originals\ Jul 6, 2014 at 10:00 pm

The IeSF’s answer to eSports gender inequality is farcical


Gender issues have been the hornet’s nest of interactive entertainment for years now, but the hive only recently started swarming, largely due to the increased player interaction that increasingly multiplayer-focused and interconnected hardware and games brought with them. Gamers started playing together in more social and open environments, and that interaction caught fire thanks to social media and sanctioned tournaments for such games as League of Legends, DOTA 2, StarCraft, and more recently, Hearthstone.

Sadly, the growth of competitive gaming has been clumsy. It’s tripped, stumbled and fallen ungracefully upon its face for every victory it’s won, but its most glaring misstep is exemplified by the IeSF’s (International e-Sports Federation) decision to divide its 6th e-Sports World Championship by gender.  

The gist is this: Originally, multiple tournaments within the 6th e-Sports World Championship were divided between male- and female-only leagues. One public uproar later, the IeSF elected to remove male-only leagues, opting for “open for all” and female-only tournaments, the latter category pertaining only to StarCraft 2 and Tekken Tag Tournament 2.

“Our reason for maintaining events for women only is that we acknowledge the importance of providing women with ample opportunities to compete in e-Sports, a currently male-dominated industry,” a statement from the IeSF Facebook page reads. “Without efforts to improve female representation in e-Sports events, we can’t achieve true gender equality.”

A previous statement reads: “The decision to divide male and female competitions was made in accordance with international sports authorities, as part of our effort to promote e-Sports as a legitimate sports.” The federation later added that they hope to promote female gaming on a global scale by hosting female-only competitions, and that in order for eSports to get the recognition they deserve, they must conform to international sports regulations, such as those dividing chess into male and female leagues (a strange comparison since all chess players can compete for the world title).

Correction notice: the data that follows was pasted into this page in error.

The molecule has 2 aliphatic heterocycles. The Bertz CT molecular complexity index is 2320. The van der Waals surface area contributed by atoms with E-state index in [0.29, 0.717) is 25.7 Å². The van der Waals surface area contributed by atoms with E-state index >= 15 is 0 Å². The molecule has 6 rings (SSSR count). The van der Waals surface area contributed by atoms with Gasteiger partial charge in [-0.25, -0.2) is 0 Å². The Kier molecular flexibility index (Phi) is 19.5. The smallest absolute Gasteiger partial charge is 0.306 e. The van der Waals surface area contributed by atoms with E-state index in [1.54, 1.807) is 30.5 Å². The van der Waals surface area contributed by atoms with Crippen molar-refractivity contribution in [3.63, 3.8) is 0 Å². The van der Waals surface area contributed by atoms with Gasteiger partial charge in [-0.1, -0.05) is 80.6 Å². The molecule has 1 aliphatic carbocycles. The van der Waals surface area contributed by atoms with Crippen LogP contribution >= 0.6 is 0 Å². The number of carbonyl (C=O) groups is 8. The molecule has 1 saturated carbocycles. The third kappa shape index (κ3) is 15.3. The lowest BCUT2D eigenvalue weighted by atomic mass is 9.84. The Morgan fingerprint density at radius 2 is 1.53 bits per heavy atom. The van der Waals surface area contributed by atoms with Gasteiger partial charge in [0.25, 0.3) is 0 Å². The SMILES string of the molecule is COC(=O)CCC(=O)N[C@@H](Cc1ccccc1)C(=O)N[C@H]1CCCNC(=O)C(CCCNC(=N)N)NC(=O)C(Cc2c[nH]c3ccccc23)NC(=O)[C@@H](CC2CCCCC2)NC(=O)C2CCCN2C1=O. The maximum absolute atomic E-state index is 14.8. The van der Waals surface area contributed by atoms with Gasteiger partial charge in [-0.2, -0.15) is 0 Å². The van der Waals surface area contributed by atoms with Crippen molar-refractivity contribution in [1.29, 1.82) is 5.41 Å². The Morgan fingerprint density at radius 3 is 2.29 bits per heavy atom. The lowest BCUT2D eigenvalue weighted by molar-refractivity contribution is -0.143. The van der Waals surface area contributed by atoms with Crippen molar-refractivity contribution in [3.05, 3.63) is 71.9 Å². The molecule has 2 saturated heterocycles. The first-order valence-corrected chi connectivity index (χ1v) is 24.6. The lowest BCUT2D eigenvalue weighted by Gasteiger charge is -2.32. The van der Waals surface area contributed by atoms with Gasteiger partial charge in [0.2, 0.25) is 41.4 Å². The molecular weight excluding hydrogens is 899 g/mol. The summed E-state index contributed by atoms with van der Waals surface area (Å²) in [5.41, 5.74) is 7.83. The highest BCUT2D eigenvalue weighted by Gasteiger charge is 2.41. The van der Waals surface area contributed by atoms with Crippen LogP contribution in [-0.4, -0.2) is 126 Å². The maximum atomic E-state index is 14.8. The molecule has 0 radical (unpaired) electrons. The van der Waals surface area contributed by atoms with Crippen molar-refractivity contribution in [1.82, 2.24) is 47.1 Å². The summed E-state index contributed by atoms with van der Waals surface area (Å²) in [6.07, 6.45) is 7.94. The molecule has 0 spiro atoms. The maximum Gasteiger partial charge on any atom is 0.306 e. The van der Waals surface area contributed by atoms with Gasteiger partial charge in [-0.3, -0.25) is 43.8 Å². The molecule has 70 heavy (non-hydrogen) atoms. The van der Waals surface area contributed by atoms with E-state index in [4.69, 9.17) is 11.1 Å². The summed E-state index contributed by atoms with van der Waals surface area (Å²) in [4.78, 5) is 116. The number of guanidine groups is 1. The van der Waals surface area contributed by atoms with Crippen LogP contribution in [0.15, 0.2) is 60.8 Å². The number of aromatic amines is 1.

There’s plenty more PR spiel and questionably worded statements to the story, but for the purposes of this article, I’ll focus only on the federation’s decision to retain female-only tournaments and the defending statements above.

They should be applauded for actually listening and making changes according to public feedback, but the IeSF’s stance on gender equality and its promotion has more holes than Julius Caesar. Well, that tears the veil off my views on the subject, doesn’t it? Then again, the title of this article already did that, so I suppose I’m out of cats to bag.

I’ll start with what I call the most egregious contradiction in the IeSF’s approach: promoting female gaming by belittling women who game. It’s condescending right down to the name. Do women play different games than men? Do they play them differently enough to warrant a separate competitive league? Is victory in Hearthstone or DOTA 2 defined differently depending on who’s holding the mouse?


Angry Chicken is baffled by this nonsense.

No? Then what is female gaming? Other than another unwanted iteration of the ludicrous message that video games are some sort of boys club—I caught that much. Oh, I see; it’s a way to cordon off women who game lest they buckle under the staggering weight of playing against the opposite sex. Oh, the poor dears. Why not pin a button on all gaming women reading “I’m a delicate flower, so be nice to me” while we’re at it?

Holding separate women-only tournaments does nothing but reinforce the absurd notion that women are somehow beneath men and can’t hack it in main tournaments. As I said in GameZone’s roundtable discussion of the issue, it actively contradicts the competitive spirit of eSports and sends a message that women are only welcome in gaming if they’re content with standing in the corner. It’s an arbitrary division that damages the very party it’s said to enable.